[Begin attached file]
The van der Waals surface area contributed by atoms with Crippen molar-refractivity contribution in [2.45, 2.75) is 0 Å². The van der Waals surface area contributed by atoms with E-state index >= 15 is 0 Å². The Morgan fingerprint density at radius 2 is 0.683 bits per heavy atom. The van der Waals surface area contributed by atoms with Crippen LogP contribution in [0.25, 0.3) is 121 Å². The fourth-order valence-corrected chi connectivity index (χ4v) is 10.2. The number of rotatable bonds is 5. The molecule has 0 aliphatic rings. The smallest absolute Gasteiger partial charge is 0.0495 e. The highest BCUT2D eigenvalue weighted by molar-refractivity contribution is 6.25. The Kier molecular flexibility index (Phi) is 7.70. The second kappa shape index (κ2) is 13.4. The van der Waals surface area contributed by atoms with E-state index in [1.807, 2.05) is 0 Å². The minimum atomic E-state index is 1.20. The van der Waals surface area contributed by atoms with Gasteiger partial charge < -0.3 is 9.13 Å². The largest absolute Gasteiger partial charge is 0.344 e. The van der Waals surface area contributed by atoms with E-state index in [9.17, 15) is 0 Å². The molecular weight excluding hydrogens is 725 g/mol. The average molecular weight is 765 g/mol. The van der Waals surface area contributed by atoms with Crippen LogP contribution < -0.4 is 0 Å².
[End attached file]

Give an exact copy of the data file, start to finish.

The van der Waals surface area contributed by atoms with Crippen molar-refractivity contribution in [2.45, 2.75) is 0 Å². The van der Waals surface area contributed by atoms with E-state index >= 15 is 0 Å². The Morgan fingerprint density at radius 2 is 0.683 bits per heavy atom. The van der Waals surface area contributed by atoms with Crippen LogP contribution in [0.25, 0.3) is 121 Å². The fourth-order valence-corrected chi connectivity index (χ4v) is 10.2. The number of rotatable bonds is 5. The molecule has 0 aliphatic rings. The smallest absolute Gasteiger partial charge is 0.0495 e. The highest BCUT2D eigenvalue weighted by molar-refractivity contribution is 6.25. The Kier molecular flexibility index (Phi) is 7.70. The second kappa shape index (κ2) is 13.4. The van der Waals surface area contributed by atoms with E-state index in [1.807, 2.05) is 0 Å². The minimum atomic E-state index is 1.20. The van der Waals surface area contributed by atoms with Gasteiger partial charge < -0.3 is 9.13 Å². The largest absolute Gasteiger partial charge is 0.344 e. The van der Waals surface area contributed by atoms with E-state index in [9.17, 15) is 0 Å². The molecular weight excluding hydrogens is 725 g/mol. The average molecular weight is 765 g/mol. The van der Waals surface area contributed by atoms with Crippen LogP contribution < -0.4 is 0 Å².